Needless to say, I wasn't left with much to bring home. Which was fine by me, since cooking as a way of giving pleasure to others is the point of most of my baking exercises, anyway. I've learned that when you create something phenomenal, it doesn't always need to be served in a phenomenal setting, for a phenomenal occasion. Sometimes a brownie does its best work - can make the biggest, most appreciated impact on others - when you simply hand it out to people, in a Ziploc bag and with rough, uneven edges from the plastic knife used to cut it, to be taken home and enjoyed when the time is right. When their own ordinary days need a little jolt of something spectacular. And I am happy to provide.
Espresso Mesquite Brownies
yields one 9x9 pan of brownies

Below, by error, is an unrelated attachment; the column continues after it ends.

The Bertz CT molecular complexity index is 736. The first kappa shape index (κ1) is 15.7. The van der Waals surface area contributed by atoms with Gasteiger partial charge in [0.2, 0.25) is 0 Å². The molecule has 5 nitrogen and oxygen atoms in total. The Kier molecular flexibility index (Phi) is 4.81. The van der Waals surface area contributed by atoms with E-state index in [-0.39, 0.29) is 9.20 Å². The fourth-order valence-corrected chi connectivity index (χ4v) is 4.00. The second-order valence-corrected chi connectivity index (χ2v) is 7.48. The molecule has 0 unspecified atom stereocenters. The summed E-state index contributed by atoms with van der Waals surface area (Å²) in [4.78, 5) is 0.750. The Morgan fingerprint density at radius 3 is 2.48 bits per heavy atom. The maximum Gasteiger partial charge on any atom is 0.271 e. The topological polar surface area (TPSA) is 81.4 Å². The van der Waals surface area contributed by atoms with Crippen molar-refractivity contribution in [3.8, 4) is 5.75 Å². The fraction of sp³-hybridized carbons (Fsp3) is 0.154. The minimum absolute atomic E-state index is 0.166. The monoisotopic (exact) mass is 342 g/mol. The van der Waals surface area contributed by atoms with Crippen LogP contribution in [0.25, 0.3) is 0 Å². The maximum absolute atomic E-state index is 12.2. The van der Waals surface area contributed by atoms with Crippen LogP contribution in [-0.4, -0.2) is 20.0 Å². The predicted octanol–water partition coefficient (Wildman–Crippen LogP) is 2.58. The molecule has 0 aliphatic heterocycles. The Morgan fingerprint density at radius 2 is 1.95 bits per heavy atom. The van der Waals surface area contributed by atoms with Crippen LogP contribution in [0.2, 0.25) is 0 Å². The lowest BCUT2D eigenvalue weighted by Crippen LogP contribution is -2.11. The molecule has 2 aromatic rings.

In the interest of full disclosure, I would like to mention that I was sent a complimentary package of mesquite flour by the nice people at Casa de Mesquite (formerly Casa de Fruta). This recipe is one of several that I played with adding mesquite to. It happens to be my favorite, but not, I think, because of the mesquite. Mesquite flour is really quite wonderful, with both a scent and flavor that are warm and chocolaty and spicy, and it complements the chocolate and coffee flavors in the brownies like no other flour could ever hope to. However, this brownie recipe is so insanely rich and has so much goodness going on in it that omitting the mesquite is not going to make it fall flat on its face. So if you've got mesquite flour, or know where to source it? By all means, use it here. But if not, just make Espresso Brownies instead, and sit back and smile, knowing that you're still going to have an amazing brownie experience.